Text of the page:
“It’s not important,” said Amaryllis. A deer barfed up a magical backpack that pulls potentially infohazardous information from a world that may or may not actually exist. I was trying to track Amaryllis’ math again. Six hundred hours would be an hour every day for almost two years, or two hours a day for less than a year, which didn’t seem too far off from what I’d seen of her media consumption in the chamber. Six hundred seemed like a bit of a lower end estimate, to be honest.
“So, sorry … you do have books from after the fall of civilization?” I asked. “I was under the impression that no more were published past the end date.”
“She asked about television,” said Raven. “I’m doing my best to answer the questions that are presented to me as accurately and completely as possible.” She left ‘because you have a gun to my head’ unsaid.
Amaryllis pinched the bridge of her nose. “Then what threat are you here about?” she asked. “Plastics, somehow?”
“I’m not here about any specific threat,” said Raven. “Though if you’re talking about synthetic polymers, there are some pitfalls we’ll need to discuss, specifically regarding the volatility of their innate magic. It’s fairly likely that you would abandon the project on your own, after having invested quite a bit into it.”
“Then why are you here?” I asked.
“We only know what’s going to happen because the Library contains books that either discuss what’s happened, or what’s happening at the time the disaster occurred,” said Raven. “Sometimes it’s simple, and sometimes it’s not, but it requires something from the books, some hint as to what happened. In this particular case, we have no hints. It’s not an apocalypse that one percent of the world survives, it’s not a total collapse of civilization, it’s not an infernal invasion, the books just … stop. I came here because the Republic of Miunun is the strongest single lead we have, and it’s not — or wasn’t — particularly strong. There are warning signs here, mostly in terms of the technologies that are being produced with wild abandon, and whose origin I’m still ignorant of.”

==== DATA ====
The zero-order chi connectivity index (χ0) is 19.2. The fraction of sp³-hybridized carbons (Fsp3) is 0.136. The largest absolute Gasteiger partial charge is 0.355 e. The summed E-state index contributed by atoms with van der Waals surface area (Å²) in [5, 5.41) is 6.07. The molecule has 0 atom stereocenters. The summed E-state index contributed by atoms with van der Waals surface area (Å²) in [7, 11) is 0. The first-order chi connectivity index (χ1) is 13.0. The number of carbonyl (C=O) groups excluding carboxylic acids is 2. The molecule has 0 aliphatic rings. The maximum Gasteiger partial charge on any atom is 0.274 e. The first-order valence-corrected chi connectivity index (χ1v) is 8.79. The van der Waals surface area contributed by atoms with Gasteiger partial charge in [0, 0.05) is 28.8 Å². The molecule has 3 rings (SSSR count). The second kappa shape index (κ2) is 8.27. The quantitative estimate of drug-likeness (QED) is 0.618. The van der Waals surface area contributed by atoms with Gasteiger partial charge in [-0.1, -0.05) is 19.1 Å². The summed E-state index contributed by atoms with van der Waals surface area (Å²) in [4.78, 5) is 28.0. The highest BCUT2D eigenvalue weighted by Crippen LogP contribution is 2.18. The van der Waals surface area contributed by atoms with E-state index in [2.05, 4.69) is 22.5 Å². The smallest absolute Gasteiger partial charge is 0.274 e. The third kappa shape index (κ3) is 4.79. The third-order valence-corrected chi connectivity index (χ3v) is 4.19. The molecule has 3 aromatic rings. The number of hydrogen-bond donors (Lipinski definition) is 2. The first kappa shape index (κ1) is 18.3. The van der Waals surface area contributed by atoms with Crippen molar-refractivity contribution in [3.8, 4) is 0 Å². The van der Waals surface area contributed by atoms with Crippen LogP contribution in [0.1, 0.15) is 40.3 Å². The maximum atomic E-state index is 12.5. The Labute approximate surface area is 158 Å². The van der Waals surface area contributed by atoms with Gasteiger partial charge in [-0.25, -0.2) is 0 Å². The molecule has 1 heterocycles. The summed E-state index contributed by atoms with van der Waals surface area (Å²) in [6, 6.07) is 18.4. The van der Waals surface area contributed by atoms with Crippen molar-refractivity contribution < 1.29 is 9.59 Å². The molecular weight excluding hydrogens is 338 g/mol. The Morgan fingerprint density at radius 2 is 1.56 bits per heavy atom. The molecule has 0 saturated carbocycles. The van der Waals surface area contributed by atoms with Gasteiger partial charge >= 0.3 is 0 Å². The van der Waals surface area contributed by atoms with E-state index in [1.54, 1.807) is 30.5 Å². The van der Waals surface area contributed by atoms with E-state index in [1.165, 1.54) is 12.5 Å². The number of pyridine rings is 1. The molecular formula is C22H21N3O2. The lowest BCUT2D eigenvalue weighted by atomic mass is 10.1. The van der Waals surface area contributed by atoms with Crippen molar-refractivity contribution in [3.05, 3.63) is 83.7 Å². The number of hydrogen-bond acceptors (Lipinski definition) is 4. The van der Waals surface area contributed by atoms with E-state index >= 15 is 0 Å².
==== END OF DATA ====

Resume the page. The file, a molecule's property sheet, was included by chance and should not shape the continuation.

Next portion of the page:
We still hadn’t told her anything, mostly because we didn’t have to. Eventually she was going to put her foot down and refuse to say more, but we hadn’t reached that point yet. So long as she was willing to answer our questions without demanding anything in return, I was pretty sure that we weren’t going to volunteer anything.
“So you don’t actually know if we’re implicated?” asked Amaryllis.
“No,” said Raven, but there was a note of hesitation.
“And the Library is fallible, in more ways than one?” asked Amaryllis.
“It is,” said Raven with a nod. “It’s entirely possible that the entity I spoke of would be excluded to his own patch of Aerb if televisions were ever distributed, and we might lose another metropolis because of it, but it wouldn’t be the disaster for all the mortal species that the Library was predicting when I left. Unfortunately, we have no idea whether the exclusionary principle will protect us until it actually happens — or fails to. Obviously intentionally attempting to trigger an exclusion is something we don’t do.”
“Obviously,” said Amaryllis.
“And you are, by your own admission, implicated,” said Raven. She had her hands folded in her lap. “I came here wanting to know what the ultimate source of your technological sophistication is, and I think that I might have found a deeper answer than I expected. This might be the solution to the greater problem.”
“Wait,” I said, holding up a hand. “Explain? Draw me a timeline here.”
“You’ll need background,” said Raven, taking a breath. “The Library staff consists of roughly one hundred librarians, with another three hundred working on the outside. The Library contains every book that has been or will be published, including duplicates, but the exact nature of the predicted future displayed in the books-yet-to-be-written is missing a few crucial elements. So far as we can determine, the future written in the Library cannot account for people coming and going from the Library itself. That means that anyone entering into the Library will, from the Library’s perspective, vanish from the face of Aerb, which has some unpleasant knock-on effects. The second major problem, at least for our purposes, is that the exclusionary principle is unknown to the Library.” She took another breath. This was clearly a rehearsed speech, one which she was trying to get through quickly. I wondered how many people she’d shared these details with, and how their conspiracy had stood the test of time.